Category Archives: Nutrition

One-Dish Meal: Spicy Thai Basil Eggplant Recipe

If there’s one thing I’m confident with in the kitchen, it’s a one-dish meal. I’m all for efficiency, simplicity and easy clean-up! While I love home-cooked meals, and don’t mind cooking them myself, I steer clear of complicating things.

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Here’s the deal: I do not love eggplant. It doesn’t have a ton of flavor, it can be very tough on the jaw, and it dries out very quickly.

But every vegetable deserves a fair chance in this world! I DO love ordering the eggplant dish at Thai restaurants, and that just flat-out baffles me. How do they do it?! It’s always soft, and edible, and flavorful (read: spicy!), and delicious. I order it without reserve; I know they’ll nail it and I’ll want another plateful for leftovers (because no, there are no leftovers).

I’m growing basil plant #5 in the backyard and it was begging for an excuse to be harvested. I picked up an eggplant at Trader Joe’s and thought, “Okay, let’s do-si-do one more time…”

Spicy Thai Basil Eggplant
Makes ~4 servings, or 2 big ones

2 Tbsp coconut oil
1 Tbsp minced garlic (~2 cloves)
1/2 red onion, sliced
1 eggplant, chopped into cubes
1 Tbsp sesame oil
Basil, to taste (~3/4 cup fresh leaves, chopped)
1 can(15 oz)  fire-roasted tomatoes
2-3 cups fresh greens: arugula, spinach OR kale (optional)
1 tsp cayenne pepper (or to taste)
Red pepper flakes, to taste (if you really like that spice!)
Optional: top with sunflower, sesame and/or pumpkin seeds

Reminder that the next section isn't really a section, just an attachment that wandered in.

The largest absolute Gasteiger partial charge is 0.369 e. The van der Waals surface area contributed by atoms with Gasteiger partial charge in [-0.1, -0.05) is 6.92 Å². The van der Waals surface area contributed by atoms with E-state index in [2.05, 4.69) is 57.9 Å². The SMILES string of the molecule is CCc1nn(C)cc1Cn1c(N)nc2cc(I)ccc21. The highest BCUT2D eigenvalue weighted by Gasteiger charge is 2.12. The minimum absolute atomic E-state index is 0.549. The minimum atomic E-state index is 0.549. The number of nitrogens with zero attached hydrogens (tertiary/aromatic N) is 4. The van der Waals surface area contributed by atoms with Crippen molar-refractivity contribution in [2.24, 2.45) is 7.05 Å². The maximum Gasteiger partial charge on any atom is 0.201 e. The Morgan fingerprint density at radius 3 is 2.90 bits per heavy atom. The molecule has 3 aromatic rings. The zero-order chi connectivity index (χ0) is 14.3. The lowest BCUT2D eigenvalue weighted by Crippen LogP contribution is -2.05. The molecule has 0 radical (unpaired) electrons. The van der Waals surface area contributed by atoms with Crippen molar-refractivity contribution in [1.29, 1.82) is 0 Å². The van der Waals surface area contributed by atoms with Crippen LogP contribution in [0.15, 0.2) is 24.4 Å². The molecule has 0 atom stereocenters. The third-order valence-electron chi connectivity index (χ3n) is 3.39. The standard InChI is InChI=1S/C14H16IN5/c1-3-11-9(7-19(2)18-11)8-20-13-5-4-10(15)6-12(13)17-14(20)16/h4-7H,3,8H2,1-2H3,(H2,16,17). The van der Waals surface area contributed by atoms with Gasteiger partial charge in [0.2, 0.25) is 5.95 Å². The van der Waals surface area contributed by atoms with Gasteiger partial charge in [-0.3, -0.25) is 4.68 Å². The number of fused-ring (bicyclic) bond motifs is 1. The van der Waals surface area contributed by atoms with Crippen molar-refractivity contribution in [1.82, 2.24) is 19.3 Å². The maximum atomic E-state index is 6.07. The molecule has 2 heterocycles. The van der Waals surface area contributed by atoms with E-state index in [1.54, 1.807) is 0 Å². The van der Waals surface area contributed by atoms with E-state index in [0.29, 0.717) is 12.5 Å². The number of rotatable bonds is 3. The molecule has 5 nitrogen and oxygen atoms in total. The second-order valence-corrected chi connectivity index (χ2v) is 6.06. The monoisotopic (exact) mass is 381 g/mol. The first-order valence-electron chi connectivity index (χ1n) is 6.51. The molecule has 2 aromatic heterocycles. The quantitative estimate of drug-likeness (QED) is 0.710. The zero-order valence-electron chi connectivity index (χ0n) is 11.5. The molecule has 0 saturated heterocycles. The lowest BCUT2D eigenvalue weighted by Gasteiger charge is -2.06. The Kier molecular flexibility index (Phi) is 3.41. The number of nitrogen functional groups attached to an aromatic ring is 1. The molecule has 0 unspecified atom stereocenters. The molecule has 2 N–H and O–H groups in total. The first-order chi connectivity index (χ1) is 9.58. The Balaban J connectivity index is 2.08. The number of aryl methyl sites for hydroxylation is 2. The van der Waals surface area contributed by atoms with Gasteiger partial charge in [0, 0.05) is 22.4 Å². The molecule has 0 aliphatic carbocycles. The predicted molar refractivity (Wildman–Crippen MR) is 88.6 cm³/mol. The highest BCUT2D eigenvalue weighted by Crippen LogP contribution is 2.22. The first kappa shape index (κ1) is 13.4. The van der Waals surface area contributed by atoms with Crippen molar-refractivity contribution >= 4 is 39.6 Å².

Heat the coconut oil over medium in a large sauté pan (or wok). Add garlic, stirring for 1 minute. Add red onions; cook and stir for 1-2 minutes. Add eggplant, tomatoes, sesame oil and seasonings (cayenne). Continue cooking this mix until the eggplant softens (8-10 minutes); add 1/8 – 1/4 cup water if it looks dry. Stir in the basil and greens; cook until softened.

Top with seeds for extra crunch, flavor and healthy fats!

2014-08-10 19.07.22Suggested summer pairing: Water + Watermelon Ale (not mixed together), to quench the spice and your thirst.

Eggplant, you’ve redeemed yourself! I think you have basil, spices and tomato juice to thank. But we’ll take it.

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What’s your favorite one-dish meal?

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Filed under dinners, food, Nutrition, recipes

LOVE (GF) Giveaway – Beans for Breakfast?

It’s no secret I love me some LOVE (Grown Foods), and every time the HQ team comes out with news for us it’s impossible to read it without a big ol’ smile! They are always so pumped about what’s going on, and their enthusiasm spreads far and wide!